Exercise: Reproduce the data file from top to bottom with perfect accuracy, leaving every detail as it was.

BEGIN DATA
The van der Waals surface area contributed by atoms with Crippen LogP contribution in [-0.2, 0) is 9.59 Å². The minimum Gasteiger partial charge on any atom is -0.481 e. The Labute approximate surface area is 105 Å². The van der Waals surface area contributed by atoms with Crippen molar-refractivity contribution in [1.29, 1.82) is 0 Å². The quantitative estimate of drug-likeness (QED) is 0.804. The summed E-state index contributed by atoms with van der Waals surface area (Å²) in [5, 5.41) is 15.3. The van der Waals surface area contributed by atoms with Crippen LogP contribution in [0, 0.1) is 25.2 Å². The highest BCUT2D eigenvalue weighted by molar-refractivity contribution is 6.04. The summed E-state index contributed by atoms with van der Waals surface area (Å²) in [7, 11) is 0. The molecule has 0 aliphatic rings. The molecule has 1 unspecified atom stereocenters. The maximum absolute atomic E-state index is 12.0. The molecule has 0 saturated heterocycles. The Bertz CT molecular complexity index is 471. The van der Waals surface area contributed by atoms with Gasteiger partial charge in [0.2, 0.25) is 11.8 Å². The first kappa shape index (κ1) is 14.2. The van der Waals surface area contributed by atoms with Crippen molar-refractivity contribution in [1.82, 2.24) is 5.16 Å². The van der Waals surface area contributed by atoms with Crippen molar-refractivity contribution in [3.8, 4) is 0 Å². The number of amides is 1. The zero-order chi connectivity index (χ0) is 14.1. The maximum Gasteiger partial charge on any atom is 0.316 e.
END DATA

The van der Waals surface area contributed by atoms with Crippen LogP contribution in [-0.2, 0) is 9.59 Å². The minimum Gasteiger partial charge on any atom is -0.481 e. The Labute approximate surface area is 105 Å². The van der Waals surface area contributed by atoms with Crippen molar-refractivity contribution in [1.29, 1.82) is 0 Å². The quantitative estimate of drug-likeness (QED) is 0.804. The summed E-state index contributed by atoms with van der Waals surface area (Å²) in [5, 5.41) is 15.3. The van der Waals surface area contributed by atoms with Crippen LogP contribution in [0, 0.1) is 25.2 Å². The highest BCUT2D eigenvalue weighted by molar-refractivity contribution is 6.04. The summed E-state index contributed by atoms with van der Waals surface area (Å²) in [7, 11) is 0. The molecule has 0 aliphatic rings. The molecule has 1 unspecified atom stereocenters. The maximum absolute atomic E-state index is 12.0. The molecule has 0 saturated heterocycles. The Bertz CT molecular complexity index is 471. The van der Waals surface area contributed by atoms with Gasteiger partial charge in [0.2, 0.25) is 11.8 Å². The first kappa shape index (κ1) is 14.2. The van der Waals surface area contributed by atoms with Crippen molar-refractivity contribution in [1.82, 2.24) is 5.16 Å². The van der Waals surface area contributed by atoms with Crippen molar-refractivity contribution in [3.8, 4) is 0 Å². The number of amides is 1. The zero-order chi connectivity index (χ0) is 14.1. The maximum Gasteiger partial charge on any atom is 0.316 e.